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Democratic Debate: Will the Candidates Talk About Health Care for Gig Workers?

October 15, 2019, 4:15 PM UTC

Democratic presidential hopefuls will once again take to the debate stage to offer their vision for America. If past debates are any indication, candidates will likely field questions about gun safety, immigration, climate, and of course, health care. Most candidates have released their own plans for the future of health care in America, the most left-leaning of which is Senator Bernie Sanders’ (D-VT) Medicare for All legislation which has served as a starting point for other candidate’s proposals (Mayor Pete Buttigieg’s plan is a riff off of the Senator’s, entitled, Medicare-for-All-Who-Want-It). Across the board, Democratic candidates are committed to covering all Americans by expanding government coverage either in conjunction with private companies or by phasing them out. 

And while health care plans are reflections of the current needs of the American public — proposals for mental health care coverage or caps on prescription drug prices — few plans explicitly mention a growing segment of the workforce who would gain from the expansion of health care or potential introduction of a nationalized system: gig workers. 

Studies show that the gig economy is growing, and advocates for health care expansion believe that coverage should not be contingent on employment status and the size, wealth, and generosity of their employer. Half of Americans are insured through their employers, leaving Medicare, Medicaid and the Affordable Care Act (ACA) to cover the rest of the population, though notably, that still leaves 30 million Americans uninsured.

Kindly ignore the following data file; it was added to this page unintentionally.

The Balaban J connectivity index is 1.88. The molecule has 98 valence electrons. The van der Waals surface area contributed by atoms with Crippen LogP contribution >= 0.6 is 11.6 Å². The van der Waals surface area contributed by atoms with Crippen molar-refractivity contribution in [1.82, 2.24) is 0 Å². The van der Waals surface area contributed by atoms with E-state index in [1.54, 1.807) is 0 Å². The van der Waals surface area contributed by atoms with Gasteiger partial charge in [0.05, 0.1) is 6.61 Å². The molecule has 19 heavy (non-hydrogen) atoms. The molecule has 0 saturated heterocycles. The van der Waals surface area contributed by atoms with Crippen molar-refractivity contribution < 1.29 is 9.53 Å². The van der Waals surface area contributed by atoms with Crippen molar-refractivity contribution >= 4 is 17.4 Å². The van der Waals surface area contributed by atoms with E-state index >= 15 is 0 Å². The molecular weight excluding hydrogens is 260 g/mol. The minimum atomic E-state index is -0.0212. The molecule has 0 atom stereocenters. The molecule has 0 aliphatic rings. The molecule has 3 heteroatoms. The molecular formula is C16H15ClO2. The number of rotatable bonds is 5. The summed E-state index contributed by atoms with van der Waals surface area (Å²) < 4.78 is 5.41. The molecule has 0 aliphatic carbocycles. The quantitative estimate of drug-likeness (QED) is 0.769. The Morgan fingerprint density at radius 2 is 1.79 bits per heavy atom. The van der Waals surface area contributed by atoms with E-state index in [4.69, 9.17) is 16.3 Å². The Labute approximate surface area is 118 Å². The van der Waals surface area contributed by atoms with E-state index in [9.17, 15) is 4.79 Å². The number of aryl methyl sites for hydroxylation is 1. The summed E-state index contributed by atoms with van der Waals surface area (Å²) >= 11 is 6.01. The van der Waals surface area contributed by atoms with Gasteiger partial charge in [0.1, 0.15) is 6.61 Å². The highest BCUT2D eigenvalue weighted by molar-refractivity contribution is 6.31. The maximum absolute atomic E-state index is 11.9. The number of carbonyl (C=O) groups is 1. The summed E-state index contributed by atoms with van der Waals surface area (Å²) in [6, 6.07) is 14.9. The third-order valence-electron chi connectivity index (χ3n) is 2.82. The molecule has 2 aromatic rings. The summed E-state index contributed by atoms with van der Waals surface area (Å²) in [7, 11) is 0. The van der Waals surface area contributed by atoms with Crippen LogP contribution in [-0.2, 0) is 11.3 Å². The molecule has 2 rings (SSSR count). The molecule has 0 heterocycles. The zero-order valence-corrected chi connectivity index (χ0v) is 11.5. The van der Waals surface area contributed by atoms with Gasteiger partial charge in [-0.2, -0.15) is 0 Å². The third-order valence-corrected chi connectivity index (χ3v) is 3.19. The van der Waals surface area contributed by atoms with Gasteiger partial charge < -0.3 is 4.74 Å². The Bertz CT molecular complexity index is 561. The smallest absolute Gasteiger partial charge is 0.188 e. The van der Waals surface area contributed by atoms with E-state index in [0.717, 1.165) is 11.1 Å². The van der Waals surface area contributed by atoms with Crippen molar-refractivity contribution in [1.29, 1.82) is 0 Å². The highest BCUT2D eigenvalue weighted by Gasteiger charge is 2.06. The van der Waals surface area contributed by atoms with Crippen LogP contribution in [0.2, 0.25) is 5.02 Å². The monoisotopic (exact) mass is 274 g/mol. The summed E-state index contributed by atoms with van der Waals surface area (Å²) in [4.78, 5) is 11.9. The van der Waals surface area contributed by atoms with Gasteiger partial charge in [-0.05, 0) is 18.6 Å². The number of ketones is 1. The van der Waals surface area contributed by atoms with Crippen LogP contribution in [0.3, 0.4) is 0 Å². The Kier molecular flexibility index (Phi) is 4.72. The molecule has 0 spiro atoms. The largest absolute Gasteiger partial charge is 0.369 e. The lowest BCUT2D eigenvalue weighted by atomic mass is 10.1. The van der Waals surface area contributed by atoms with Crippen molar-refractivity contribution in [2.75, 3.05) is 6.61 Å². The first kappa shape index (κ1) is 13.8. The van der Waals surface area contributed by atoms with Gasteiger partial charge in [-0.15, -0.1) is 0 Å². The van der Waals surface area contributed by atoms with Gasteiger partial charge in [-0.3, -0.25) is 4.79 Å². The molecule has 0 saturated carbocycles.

Gig workers, known as “contingent workers” or those with an “alternative work arrangement” are independent contract workers, part-time workers and delivery or ride-share drivers. A 2017 study conducted by the Bureau of Labor Statistics (BLS) found that 16.5 million Americans are working full-time contract jobs, with few or no benefits or protections offered. Additionally, a study conducted by Upwork this year concluded that 35% of the American workforce engaged in freelance work, some full-time freelancing, others part time and some freelancing in addition to a full-time job. The number of gig workers is going up, and the number of Americans insured by their employer is going down. 

Gig workers who don’t meet the federal income standard for Medicaid or live in a state that has not passed a Medicaid expansion are essentially earn too much to qualify for the federal low-income care or for a tax credit to purchase care on the Affordable Care Act marketplace. A study conducted by Stride Health found that 35% of gig workers are uninsured and of those 63% reported that the cost of insurance was too expensive. The study also found that 37% gig workers with coverage chose to forego care due to cost.